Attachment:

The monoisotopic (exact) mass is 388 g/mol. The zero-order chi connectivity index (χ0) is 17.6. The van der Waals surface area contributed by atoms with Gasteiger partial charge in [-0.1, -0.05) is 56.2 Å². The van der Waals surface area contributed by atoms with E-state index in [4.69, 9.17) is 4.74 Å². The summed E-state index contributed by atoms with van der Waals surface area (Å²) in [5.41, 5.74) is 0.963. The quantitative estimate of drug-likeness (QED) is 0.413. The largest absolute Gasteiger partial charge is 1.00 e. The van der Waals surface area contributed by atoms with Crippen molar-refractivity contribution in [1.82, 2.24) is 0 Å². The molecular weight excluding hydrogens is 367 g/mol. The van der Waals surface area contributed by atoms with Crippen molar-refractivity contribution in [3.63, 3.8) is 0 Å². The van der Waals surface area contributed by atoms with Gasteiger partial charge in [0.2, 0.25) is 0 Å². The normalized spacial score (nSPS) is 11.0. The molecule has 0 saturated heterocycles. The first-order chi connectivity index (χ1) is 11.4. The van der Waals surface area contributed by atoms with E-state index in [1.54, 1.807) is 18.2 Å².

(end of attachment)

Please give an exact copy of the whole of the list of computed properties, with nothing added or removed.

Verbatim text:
The monoisotopic (exact) mass is 388 g/mol. The zero-order chi connectivity index (χ0) is 17.6. The van der Waals surface area contributed by atoms with Gasteiger partial charge in [-0.1, -0.05) is 56.2 Å². The van der Waals surface area contributed by atoms with E-state index in [4.69, 9.17) is 4.74 Å². The summed E-state index contributed by atoms with van der Waals surface area (Å²) in [5.41, 5.74) is 0.963. The quantitative estimate of drug-likeness (QED) is 0.413. The largest absolute Gasteiger partial charge is 1.00 e. The van der Waals surface area contributed by atoms with Crippen molar-refractivity contribution in [1.82, 2.24) is 0 Å². The molecular weight excluding hydrogens is 367 g/mol. The van der Waals surface area contributed by atoms with Crippen molar-refractivity contribution in [3.63, 3.8) is 0 Å². The van der Waals surface area contributed by atoms with Gasteiger partial charge in [0.2, 0.25) is 0 Å². The normalized spacial score (nSPS) is 11.0. The molecule has 0 saturated heterocycles. The first-order chi connectivity index (χ1) is 11.4. The van der Waals surface area contributed by atoms with E-state index in [1.54, 1.807) is 18.2 Å².